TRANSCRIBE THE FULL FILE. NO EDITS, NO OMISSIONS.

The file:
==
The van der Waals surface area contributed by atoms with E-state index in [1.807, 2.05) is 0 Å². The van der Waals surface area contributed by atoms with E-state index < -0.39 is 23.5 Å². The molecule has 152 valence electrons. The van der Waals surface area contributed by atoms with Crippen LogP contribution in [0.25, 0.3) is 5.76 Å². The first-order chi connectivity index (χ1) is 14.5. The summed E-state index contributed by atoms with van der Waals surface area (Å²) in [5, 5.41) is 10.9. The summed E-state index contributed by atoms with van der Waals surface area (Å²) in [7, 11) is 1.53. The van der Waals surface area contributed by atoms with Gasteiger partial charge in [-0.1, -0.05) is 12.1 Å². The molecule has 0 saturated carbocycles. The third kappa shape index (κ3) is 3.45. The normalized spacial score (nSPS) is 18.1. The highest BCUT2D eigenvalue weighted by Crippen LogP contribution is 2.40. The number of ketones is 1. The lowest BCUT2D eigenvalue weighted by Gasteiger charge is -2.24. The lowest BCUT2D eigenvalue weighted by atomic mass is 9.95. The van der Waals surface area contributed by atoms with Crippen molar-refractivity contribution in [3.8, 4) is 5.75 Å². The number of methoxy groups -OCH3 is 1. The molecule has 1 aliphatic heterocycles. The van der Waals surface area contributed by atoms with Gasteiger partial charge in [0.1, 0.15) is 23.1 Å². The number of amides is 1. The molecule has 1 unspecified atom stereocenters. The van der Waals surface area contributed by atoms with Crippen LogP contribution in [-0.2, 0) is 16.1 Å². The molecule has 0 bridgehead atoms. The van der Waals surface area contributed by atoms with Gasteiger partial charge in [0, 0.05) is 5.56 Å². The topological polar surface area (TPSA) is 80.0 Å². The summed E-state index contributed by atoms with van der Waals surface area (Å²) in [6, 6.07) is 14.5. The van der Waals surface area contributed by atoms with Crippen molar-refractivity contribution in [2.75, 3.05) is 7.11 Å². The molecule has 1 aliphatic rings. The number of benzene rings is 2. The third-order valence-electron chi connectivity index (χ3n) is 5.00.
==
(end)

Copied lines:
The van der Waals surface area contributed by atoms with E-state index in [1.807, 2.05) is 0 Å². The van der Waals surface area contributed by atoms with E-state index < -0.39 is 23.5 Å². The molecule has 152 valence electrons. The van der Waals surface area contributed by atoms with Crippen LogP contribution in [0.25, 0.3) is 5.76 Å². The first-order chi connectivity index (χ1) is 14.5. The summed E-state index contributed by atoms with van der Waals surface area (Å²) in [5, 5.41) is 10.9. The summed E-state index contributed by atoms with van der Waals surface area (Å²) in [7, 11) is 1.53. The van der Waals surface area contributed by atoms with Gasteiger partial charge in [-0.1, -0.05) is 12.1 Å². The molecule has 0 saturated carbocycles. The third kappa shape index (κ3) is 3.45. The normalized spacial score (nSPS) is 18.1. The highest BCUT2D eigenvalue weighted by Crippen LogP contribution is 2.40. The number of ketones is 1. The lowest BCUT2D eigenvalue weighted by Gasteiger charge is -2.24. The lowest BCUT2D eigenvalue weighted by atomic mass is 9.95. The van der Waals surface area contributed by atoms with Crippen molar-refractivity contribution in [3.8, 4) is 5.75 Å². The number of methoxy groups -OCH3 is 1. The molecule has 1 aliphatic heterocycles. The van der Waals surface area contributed by atoms with Gasteiger partial charge in [0.1, 0.15) is 23.1 Å². The number of amides is 1. The molecule has 1 unspecified atom stereocenters. The van der Waals surface area contributed by atoms with Crippen LogP contribution in [-0.2, 0) is 16.1 Å². The molecule has 0 bridgehead atoms. The van der Waals surface area contributed by atoms with Gasteiger partial charge in [0, 0.05) is 5.56 Å². The topological polar surface area (TPSA) is 80.0 Å². The summed E-state index contributed by atoms with van der Waals surface area (Å²) in [6, 6.07) is 14.5. The van der Waals surface area contributed by atoms with Crippen molar-refractivity contribution in [2.75, 3.05) is 7.11 Å². The molecule has 1 aliphatic rings. The number of benzene rings is 2. The third-order valence-electron chi connectivity index (χ3n) is 5.00.